Small Molecule Approaches Toward Therapeutics for Alzheimer's Disease and Colon Cancer

Persistent Link:
http://hdl.handle.net/10150/337213
Title:
Small Molecule Approaches Toward Therapeutics for Alzheimer's Disease and Colon Cancer
Author:
Smith, Breland Elise
Issue Date:
2014
Publisher:
The University of Arizona.
Rights:
Copyright © is held by the author. Digital access to this material is made possible by the University Libraries, University of Arizona. Further transmission, reproduction or presentation (such as public display or performance) of protected items is prohibited except with permission of the author.
Embargo:
Dissertation not available (per author's request)
Abstract:
The research described in this dissertation is focused on the knowledge-based, often in silico assisted design, targeted synthesis, and biological evaluation of small molecules of interest for two translational medicinal chemistry projects. The first project (Part 1) is aimed at the identification of blood brain barrier (BBB) penetrable dual specificity tyrosine phosphorylation regulated kinase-1A (DYRK1A) inhibitors as a potential disease modifying approach to mitigate cognitive deficits associated with Alzheimer's neurodegeneration. Two major series with potent activity against DYRK1A were identified in addition to a number of other chemotype sub-series that also exhibit somewhat promising activity. Extensive profiling of active analogs revealed interesting biological activity and selectivity, which led to the identification of two analogs for in vivo studies and revealed new opportunities for further investigation into other kinase targets implicated in neurodegeneration and polypharmacological approaches. The second project (Part 2) is focused on the development of compounds that inhibit PGE₂ production, while not affecting cyclooxygenase (COX) activity, as a novel approach to treat cancer. Compounds were designed with the intention of inhibiting microsomal prostaglandin E₂ synthase-1 (mPGES-1); however, biological evaluation revealed phenotypically active compounds in a cell based assay with an unknown mechanism of action. Further profiling revealed promising anticancer activity in xenograft mouse models. In addition, PGE₂ has been implicated in an immune evasion mechanism of F. tularensis, a strain of bacteria that remains an exploitable threat in biowarfare, thus a small number of analogs were evaluated in a cell model of F. tularensis infection stimulated PGE₂ production.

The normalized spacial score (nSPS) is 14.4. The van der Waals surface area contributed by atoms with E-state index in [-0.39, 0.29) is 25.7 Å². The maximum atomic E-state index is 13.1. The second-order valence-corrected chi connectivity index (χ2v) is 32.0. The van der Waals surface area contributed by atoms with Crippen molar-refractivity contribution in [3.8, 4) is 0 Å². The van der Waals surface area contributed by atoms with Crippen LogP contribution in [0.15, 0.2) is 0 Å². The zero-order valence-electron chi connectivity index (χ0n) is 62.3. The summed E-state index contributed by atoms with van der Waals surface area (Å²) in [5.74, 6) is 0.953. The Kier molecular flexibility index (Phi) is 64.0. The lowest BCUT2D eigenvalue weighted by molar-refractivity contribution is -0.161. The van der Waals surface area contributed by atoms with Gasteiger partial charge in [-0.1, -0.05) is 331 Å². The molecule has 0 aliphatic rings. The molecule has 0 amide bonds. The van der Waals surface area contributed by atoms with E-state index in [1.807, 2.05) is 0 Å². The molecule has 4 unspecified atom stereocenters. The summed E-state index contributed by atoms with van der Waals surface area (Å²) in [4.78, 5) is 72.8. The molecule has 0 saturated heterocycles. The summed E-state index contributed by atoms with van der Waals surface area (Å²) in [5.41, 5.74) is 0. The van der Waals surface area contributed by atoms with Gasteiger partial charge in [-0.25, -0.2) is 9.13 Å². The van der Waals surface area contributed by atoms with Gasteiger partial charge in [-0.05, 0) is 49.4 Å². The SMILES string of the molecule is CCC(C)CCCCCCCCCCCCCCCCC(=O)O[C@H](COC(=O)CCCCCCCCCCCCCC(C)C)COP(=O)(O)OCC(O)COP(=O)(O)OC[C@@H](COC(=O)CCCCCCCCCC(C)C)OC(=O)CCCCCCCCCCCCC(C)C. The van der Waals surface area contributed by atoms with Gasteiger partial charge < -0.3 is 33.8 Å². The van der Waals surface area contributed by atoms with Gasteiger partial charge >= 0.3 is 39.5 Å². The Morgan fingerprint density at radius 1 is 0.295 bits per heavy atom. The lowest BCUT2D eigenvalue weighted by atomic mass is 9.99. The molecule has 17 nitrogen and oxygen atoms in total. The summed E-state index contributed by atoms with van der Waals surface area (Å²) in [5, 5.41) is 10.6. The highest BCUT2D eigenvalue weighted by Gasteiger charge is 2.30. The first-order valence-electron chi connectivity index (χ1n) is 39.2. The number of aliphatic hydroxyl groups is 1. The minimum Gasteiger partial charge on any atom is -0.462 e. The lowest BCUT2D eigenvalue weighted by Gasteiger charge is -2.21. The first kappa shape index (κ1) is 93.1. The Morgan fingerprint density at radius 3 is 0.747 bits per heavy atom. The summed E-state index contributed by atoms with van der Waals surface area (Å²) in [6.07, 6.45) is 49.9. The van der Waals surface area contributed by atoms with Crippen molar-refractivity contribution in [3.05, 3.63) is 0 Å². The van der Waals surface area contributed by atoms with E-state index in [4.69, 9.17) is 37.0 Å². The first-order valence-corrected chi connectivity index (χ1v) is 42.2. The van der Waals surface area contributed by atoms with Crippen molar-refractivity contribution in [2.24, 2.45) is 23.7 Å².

Type:
text; Electronic Dissertation
Keywords:
Medicinal Chemistry; Structure Based Drug Design; Biochemistry; Drug Discovery and Development
Degree Name:
Ph.D.
Degree Level:
doctoral
Degree Program:
Graduate College; Biochemistry
Degree Grantor:
University of Arizona
Advisor:
Hulme, Christopher

Full metadata record

DC FieldValue Language
dc.language.isoen_USen
dc.titleSmall Molecule Approaches Toward Therapeutics for Alzheimer's Disease and Colon Canceren_US
dc.creatorSmith, Breland Eliseen_US